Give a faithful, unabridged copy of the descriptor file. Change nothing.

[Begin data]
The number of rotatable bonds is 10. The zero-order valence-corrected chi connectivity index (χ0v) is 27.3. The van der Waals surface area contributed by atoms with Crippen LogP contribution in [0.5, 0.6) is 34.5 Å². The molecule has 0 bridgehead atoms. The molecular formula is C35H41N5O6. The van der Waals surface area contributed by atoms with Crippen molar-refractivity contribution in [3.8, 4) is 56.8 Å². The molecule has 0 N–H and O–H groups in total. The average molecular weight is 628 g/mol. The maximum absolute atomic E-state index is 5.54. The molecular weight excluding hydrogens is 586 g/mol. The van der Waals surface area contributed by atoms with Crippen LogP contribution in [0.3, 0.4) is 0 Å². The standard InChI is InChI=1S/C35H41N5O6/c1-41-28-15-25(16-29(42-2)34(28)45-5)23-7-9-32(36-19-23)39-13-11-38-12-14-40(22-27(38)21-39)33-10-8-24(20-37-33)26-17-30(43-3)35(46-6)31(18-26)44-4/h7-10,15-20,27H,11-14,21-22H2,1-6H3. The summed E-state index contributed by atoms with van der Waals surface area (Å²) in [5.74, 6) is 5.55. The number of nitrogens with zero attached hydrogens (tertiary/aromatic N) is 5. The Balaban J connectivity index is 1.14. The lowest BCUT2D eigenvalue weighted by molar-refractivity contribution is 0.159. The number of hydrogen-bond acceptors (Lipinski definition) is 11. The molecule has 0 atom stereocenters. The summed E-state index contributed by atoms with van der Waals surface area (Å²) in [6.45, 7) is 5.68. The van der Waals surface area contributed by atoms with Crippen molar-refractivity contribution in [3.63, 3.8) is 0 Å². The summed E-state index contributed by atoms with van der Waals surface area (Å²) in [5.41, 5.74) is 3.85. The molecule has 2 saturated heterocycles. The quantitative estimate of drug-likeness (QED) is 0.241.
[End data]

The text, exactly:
The number of rotatable bonds is 10. The zero-order valence-corrected chi connectivity index (χ0v) is 27.3. The van der Waals surface area contributed by atoms with Crippen LogP contribution in [0.5, 0.6) is 34.5 Å². The molecule has 0 bridgehead atoms. The molecular formula is C35H41N5O6. The van der Waals surface area contributed by atoms with Crippen molar-refractivity contribution in [3.8, 4) is 56.8 Å². The molecule has 0 N–H and O–H groups in total. The average molecular weight is 628 g/mol. The maximum absolute atomic E-state index is 5.54. The molecular weight excluding hydrogens is 586 g/mol. The van der Waals surface area contributed by atoms with Crippen LogP contribution in [0.3, 0.4) is 0 Å². The standard InChI is InChI=1S/C35H41N5O6/c1-41-28-15-25(16-29(42-2)34(28)45-5)23-7-9-32(36-19-23)39-13-11-38-12-14-40(22-27(38)21-39)33-10-8-24(20-37-33)26-17-30(43-3)35(46-6)31(18-26)44-4/h7-10,15-20,27H,11-14,21-22H2,1-6H3. The summed E-state index contributed by atoms with van der Waals surface area (Å²) in [5.74, 6) is 5.55. The number of nitrogens with zero attached hydrogens (tertiary/aromatic N) is 5. The Balaban J connectivity index is 1.14. The lowest BCUT2D eigenvalue weighted by molar-refractivity contribution is 0.159. The number of hydrogen-bond acceptors (Lipinski definition) is 11. The molecule has 0 atom stereocenters. The summed E-state index contributed by atoms with van der Waals surface area (Å²) in [6.45, 7) is 5.68. The van der Waals surface area contributed by atoms with Crippen molar-refractivity contribution in [3.63, 3.8) is 0 Å². The summed E-state index contributed by atoms with van der Waals surface area (Å²) in [5.41, 5.74) is 3.85. The molecule has 2 saturated heterocycles. The quantitative estimate of drug-likeness (QED) is 0.241.